- 1893. Inactive at least since the start of the insurrection. 22 m (72 ft) octagonal masonry tower with lantern and gallery. AmazingLanka.com says that the lighthouse "has faced the ravages of war with the terrorists and is in a dysfunctional state"; the site's webmaster has posted a 2013 closeup photo. A distant view is available, and Google has a satellite view. Endangered: the lighthouse has been abandoned for years and is in very poor condition. Located near the junction of the AB16 and AB21 highways on the Kankesanturai waterfront.
Site and tower closed; this is reported to be a high security area. ARLHS SLI-012; ex-Admiralty F0872; ex-NGA 27224.
- * Point Pedro (Point Paduru)
- 1916. Active; focal plane 31 m (102 ft); white flash every 5 s.
32 m (105 ft) round masonry tower with lantern and gallery, painted
white. Dushiyanthini Kanagasabapathipillai's photo appears at right,
Rajitha Withanage has a 2010 photo,
Deepal Senathilaka has a 2011 photo, Wikimedia has a 2012 photo by Anton Croos, and Bing has an indistinct satellite
view. Point Pedro is the northeastern corner of Sri Lanka and
the southern entrance to Palk Strait. Controlled only briefly by the Tamil rebels, the town was a base for government forces during the insurrection. The name "Pedro" is not Spanish; it is a corruption of the local name, Paduru in Sinhala and Paruthi in Tamil. Located about 30 km (20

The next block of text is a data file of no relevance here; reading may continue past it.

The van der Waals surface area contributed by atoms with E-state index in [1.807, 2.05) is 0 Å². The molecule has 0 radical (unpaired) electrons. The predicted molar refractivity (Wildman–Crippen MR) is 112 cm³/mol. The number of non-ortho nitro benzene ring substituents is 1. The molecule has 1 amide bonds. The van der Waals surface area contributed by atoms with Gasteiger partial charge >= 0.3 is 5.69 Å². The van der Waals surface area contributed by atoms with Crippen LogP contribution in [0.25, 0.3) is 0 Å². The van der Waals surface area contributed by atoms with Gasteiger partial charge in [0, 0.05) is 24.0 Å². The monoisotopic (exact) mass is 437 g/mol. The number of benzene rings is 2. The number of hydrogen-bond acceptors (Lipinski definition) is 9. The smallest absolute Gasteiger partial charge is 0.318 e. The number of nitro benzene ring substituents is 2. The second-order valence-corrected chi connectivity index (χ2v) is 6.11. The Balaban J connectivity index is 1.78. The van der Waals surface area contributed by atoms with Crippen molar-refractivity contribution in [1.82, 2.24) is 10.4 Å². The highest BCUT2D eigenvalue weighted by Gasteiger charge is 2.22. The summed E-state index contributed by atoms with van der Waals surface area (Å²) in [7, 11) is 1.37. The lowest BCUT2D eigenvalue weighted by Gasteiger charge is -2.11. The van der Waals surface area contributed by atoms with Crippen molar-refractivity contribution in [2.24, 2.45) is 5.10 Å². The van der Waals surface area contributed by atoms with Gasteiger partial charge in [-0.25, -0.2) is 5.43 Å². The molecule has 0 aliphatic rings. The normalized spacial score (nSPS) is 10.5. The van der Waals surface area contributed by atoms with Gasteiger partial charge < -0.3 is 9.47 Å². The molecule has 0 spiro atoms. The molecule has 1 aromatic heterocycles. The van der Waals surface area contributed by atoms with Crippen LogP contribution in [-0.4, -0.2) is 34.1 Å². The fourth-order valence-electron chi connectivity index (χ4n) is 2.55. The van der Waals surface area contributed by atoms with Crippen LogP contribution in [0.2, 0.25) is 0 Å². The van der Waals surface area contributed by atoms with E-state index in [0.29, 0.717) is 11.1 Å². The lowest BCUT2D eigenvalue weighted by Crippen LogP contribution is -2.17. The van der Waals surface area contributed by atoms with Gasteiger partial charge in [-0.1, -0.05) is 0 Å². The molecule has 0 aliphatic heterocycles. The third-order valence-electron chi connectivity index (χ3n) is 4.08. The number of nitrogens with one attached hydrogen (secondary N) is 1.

mi) east of Kankesanturai. Site open, tower closed. ARLHS SLI-017;
Admiralty F0870; NGA 27228.
Point Pedro Light, Point Pedro, January 2005
Flickr Creative Commons photo
by Dushiyanthini Kanagasabapathipillai
Eastern Province Lighthouses
- * Chapel Hill
- Date unknown. Active; focal plane 111 m (364 ft); white flash every 10 s.
Described by NGA as a "white structure on building." No photo available,
but a Google satellite
view probably shows the station. If so, there is a tall communications tower adjacent to the light. Located at Manayaveli, on the heights on the north side
of the entrance to the harbor of Trincomalee. Site presumably open, tower
status unknown. ARLHS SLI-004; Admiralty F0853; NGA 27248.
- Round Island (Trincomalee, Kevuliya)
- 1863. Reported inactive by AmazingLanka.com; focal plane 31 m (102 ft); three flashes every 15
s, white or red depending on direction. 21 m (69 ft) round cylindrical
masonry tower with lantern and gallery. Entire lighthouse painted